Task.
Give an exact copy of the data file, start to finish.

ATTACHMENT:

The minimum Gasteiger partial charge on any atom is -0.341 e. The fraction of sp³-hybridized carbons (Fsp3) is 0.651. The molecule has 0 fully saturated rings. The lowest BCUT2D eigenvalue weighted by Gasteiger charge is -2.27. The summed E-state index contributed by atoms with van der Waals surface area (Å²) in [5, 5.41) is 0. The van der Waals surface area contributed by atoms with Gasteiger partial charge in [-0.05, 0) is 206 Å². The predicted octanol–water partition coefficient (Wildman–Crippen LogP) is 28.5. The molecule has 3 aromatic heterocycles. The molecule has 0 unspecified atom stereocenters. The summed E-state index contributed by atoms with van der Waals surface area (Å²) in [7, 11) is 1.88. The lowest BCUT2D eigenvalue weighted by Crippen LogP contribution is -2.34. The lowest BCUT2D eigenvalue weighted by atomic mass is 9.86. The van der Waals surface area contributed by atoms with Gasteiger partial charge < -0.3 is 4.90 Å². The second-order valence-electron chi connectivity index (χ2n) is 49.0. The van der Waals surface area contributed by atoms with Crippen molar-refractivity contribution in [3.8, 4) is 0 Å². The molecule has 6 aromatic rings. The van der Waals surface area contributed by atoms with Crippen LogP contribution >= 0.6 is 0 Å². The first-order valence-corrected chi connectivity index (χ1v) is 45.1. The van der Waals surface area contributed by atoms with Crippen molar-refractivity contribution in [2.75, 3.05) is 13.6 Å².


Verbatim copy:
The minimum Gasteiger partial charge on any atom is -0.341 e. The fraction of sp³-hybridized carbons (Fsp3) is 0.651. The molecule has 0 fully saturated rings. The lowest BCUT2D eigenvalue weighted by Gasteiger charge is -2.27. The summed E-state index contributed by atoms with van der Waals surface area (Å²) in [5, 5.41) is 0. The van der Waals surface area contributed by atoms with Gasteiger partial charge in [-0.05, 0) is 206 Å². The predicted octanol–water partition coefficient (Wildman–Crippen LogP) is 28.5. The molecule has 3 aromatic heterocycles. The molecule has 0 unspecified atom stereocenters. The summed E-state index contributed by atoms with van der Waals surface area (Å²) in [7, 11) is 1.88. The lowest BCUT2D eigenvalue weighted by Crippen LogP contribution is -2.34. The lowest BCUT2D eigenvalue weighted by atomic mass is 9.86. The van der Waals surface area contributed by atoms with Gasteiger partial charge < -0.3 is 4.90 Å². The second-order valence-electron chi connectivity index (χ2n) is 49.0. The van der Waals surface area contributed by atoms with Crippen molar-refractivity contribution in [3.8, 4) is 0 Å². The molecule has 6 aromatic rings. The van der Waals surface area contributed by atoms with Crippen LogP contribution >= 0.6 is 0 Å². The first-order valence-corrected chi connectivity index (χ1v) is 45.1. The van der Waals surface area contributed by atoms with Crippen molar-refractivity contribution in [2.75, 3.05) is 13.6 Å².